WASHINGTON (BP)–The opposition to John Ashcroft’s nomination as attorney general is being fueled largely by “an anti-evangelical bigotry” comparable to the racial profiling practiced against blacks, Southern Baptist ethics leader Richard Land says.
Four days of hearings by the Senate Judiciary Committee on President George W. Bush’s nomination of Ashcroft closed Jan. 19. Though some senators rejected charges they were questioning Ashcroft’s suitability because of his conservative Christian convictions, Land said the former senator from Missouri is being held to a different standard than even another member of the Senate.
“Much of the opposition to attorney general-designate Ashcroft amounts to nothing less than religious profiling,” said Land, president of the Ethics & Religious Liberty Commission. “In the atrocious practice of racial profiling, the police stop people merely because they are African American. In religious profiling, people are dismissed and disqualified merely because they are evangelical Christians.
“It is reprehensible that some of John Ashcroft’s critics accuse him of not being able to enforce laws that he personally disagrees with because of his moral convictions,” he said.
“Senator [Joseph] Lieberman’s Orthodox Jewish synagogue segregates the congregation by sex. No one assumes as a result that Senator Lieberman would discriminate against women in his public service role. Why then do Ashcroft’s critics assume that his evangelical convictions would cause him to ignore or violate the law?,” Land asked.
“The answer is as simple as it is ugly — an anti-evangelical bigotry that descends to the level of religious profiling, which is every bit as wrong as racial profiling.”
He fears such critics “are judging John Ashcroft by their own standards, because they so often ignore, mangle and dismiss laws they don’t agree with,” Land said. “John Ashcroft is a man of integrity, and John Ashcroft will enforce the law as it is written, even if he disagrees with it. Until recent years, that is what we expected attorney generals to do.”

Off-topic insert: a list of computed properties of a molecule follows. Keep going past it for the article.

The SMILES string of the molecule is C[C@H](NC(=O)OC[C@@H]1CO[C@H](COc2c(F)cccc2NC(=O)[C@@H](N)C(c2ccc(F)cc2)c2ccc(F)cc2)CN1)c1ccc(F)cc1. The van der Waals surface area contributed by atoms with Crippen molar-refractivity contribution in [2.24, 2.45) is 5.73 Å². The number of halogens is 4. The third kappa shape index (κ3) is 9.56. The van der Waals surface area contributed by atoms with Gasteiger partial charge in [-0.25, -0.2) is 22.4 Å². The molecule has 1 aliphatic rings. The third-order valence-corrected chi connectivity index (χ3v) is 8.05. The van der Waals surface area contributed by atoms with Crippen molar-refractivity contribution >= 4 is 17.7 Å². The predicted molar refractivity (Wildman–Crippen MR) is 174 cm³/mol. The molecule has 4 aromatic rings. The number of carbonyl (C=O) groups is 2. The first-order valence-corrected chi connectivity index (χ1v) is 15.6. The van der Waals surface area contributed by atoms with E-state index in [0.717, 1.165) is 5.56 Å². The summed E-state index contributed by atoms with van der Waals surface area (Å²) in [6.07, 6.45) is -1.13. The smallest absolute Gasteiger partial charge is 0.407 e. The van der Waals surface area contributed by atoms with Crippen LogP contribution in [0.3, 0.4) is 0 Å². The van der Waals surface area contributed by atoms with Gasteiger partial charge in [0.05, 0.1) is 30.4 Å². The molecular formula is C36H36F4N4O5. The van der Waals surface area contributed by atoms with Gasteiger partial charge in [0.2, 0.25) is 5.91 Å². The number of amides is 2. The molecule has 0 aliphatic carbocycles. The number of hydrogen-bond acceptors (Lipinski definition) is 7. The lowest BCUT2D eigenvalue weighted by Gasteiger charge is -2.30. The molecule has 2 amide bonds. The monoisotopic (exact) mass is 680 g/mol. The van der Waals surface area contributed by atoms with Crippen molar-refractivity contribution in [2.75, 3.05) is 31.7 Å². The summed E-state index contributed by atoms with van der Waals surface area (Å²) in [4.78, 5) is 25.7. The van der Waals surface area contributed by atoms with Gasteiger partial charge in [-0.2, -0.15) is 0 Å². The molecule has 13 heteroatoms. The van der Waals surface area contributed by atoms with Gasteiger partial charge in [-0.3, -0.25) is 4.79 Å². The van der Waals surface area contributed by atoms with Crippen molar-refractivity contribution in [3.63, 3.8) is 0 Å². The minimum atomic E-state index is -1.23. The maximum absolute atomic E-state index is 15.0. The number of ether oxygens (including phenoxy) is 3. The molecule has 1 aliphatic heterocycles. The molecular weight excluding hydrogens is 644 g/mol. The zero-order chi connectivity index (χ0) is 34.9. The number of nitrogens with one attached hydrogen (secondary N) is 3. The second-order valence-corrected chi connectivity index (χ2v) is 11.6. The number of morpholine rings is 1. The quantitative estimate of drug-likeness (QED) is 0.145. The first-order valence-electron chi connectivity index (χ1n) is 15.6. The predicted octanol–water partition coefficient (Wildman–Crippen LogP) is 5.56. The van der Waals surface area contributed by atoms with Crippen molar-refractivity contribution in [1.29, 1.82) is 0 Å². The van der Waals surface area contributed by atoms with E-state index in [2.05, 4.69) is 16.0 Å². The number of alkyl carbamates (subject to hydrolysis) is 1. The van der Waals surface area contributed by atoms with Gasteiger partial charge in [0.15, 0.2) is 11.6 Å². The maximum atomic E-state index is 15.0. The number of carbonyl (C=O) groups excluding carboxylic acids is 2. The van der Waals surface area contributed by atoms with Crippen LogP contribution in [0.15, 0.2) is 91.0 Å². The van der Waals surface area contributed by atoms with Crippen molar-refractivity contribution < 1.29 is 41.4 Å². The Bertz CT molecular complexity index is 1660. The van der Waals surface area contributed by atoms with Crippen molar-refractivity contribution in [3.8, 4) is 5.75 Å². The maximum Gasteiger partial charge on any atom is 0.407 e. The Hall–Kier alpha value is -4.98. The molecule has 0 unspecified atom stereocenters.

Lieberman, a Democrat from Connecticut, talked about God and discussed his Jewish beliefs during his fall campaign as the running mate for Democratic presidential candidate Al Gore.
Ashcroft, a member of an Assemblies of God church, has openly confessed his Christian faith and his desire to apply it to his public life. His opposition to abortion, homosexual rights, certain racial desegregation plans and a federal judgeship for Ronnie White, a black judge from Missouri, have been cited as reasons for a vehement campaign against his confirmation similar to the one that succeeded in defeating Robert Bork’s nomination to the Supreme Court in the late 1980s.
Though Sen. Edward Kennedy, D.-Mass., and some other Democrats on the committee harshly criticized Ashcroft in the hearings, it appears the nominee has majority support for confirmation. No Republican has announced his opposition, and two Democrats, Sens. Robert Byrd of West Virginia and Zell Miller of Georgia, have declared their intention to vote for their former colleague.
Kennedy has threatened a filibuster, and 60 votes will be needed to end such a procedure. Senate Majority Leader Trent Lott, R.-Miss., has predicted 60 to 70 senators will vote for Ashcroft. A vote in committee has not been scheduled.
Abortion rights organizations such as Planned Parenthood Federation of America, homosexual rights groups such as the Human Rights Campaign and liberal civil rights advocates such as People for the American Way have participated in the effort to defeat Ashcroft.
The Ethics & Religious Liberty Commission endorsed Ashcroft for confirmation. Other supporters of Ashcroft include National Right to Life, Focus on the Family, American Family Association, Concerned Women for America, Family Research Council and the American Center for Law and Justice.